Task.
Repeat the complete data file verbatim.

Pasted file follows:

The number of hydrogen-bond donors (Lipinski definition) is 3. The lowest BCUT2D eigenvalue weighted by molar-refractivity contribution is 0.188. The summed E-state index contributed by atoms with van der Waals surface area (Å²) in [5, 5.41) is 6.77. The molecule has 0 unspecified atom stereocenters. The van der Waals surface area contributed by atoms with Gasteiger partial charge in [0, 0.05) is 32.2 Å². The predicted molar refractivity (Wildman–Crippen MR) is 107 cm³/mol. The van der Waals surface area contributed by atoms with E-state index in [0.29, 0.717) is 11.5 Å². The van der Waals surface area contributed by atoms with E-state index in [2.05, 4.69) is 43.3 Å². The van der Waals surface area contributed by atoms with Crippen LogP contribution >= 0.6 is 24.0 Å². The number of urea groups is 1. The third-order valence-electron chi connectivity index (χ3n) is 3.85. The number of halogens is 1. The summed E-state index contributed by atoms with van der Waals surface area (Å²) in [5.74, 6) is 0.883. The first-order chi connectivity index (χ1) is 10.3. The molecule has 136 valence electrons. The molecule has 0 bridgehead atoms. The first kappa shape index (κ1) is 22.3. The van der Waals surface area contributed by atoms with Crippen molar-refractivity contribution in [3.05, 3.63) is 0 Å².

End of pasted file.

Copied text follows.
The number of hydrogen-bond donors (Lipinski definition) is 3. The lowest BCUT2D eigenvalue weighted by molar-refractivity contribution is 0.188. The summed E-state index contributed by atoms with van der Waals surface area (Å²) in [5, 5.41) is 6.77. The molecule has 0 unspecified atom stereocenters. The van der Waals surface area contributed by atoms with Gasteiger partial charge in [0, 0.05) is 32.2 Å². The predicted molar refractivity (Wildman–Crippen MR) is 107 cm³/mol. The van der Waals surface area contributed by atoms with E-state index in [0.29, 0.717) is 11.5 Å². The van der Waals surface area contributed by atoms with E-state index in [2.05, 4.69) is 43.3 Å². The van der Waals surface area contributed by atoms with Crippen LogP contribution >= 0.6 is 24.0 Å². The number of urea groups is 1. The third-order valence-electron chi connectivity index (χ3n) is 3.85. The number of halogens is 1. The summed E-state index contributed by atoms with van der Waals surface area (Å²) in [5.74, 6) is 0.883. The first-order chi connectivity index (χ1) is 10.3. The molecule has 136 valence electrons. The molecule has 0 bridgehead atoms. The first kappa shape index (κ1) is 22.3. The van der Waals surface area contributed by atoms with Crippen molar-refractivity contribution in [3.05, 3.63) is 0 Å².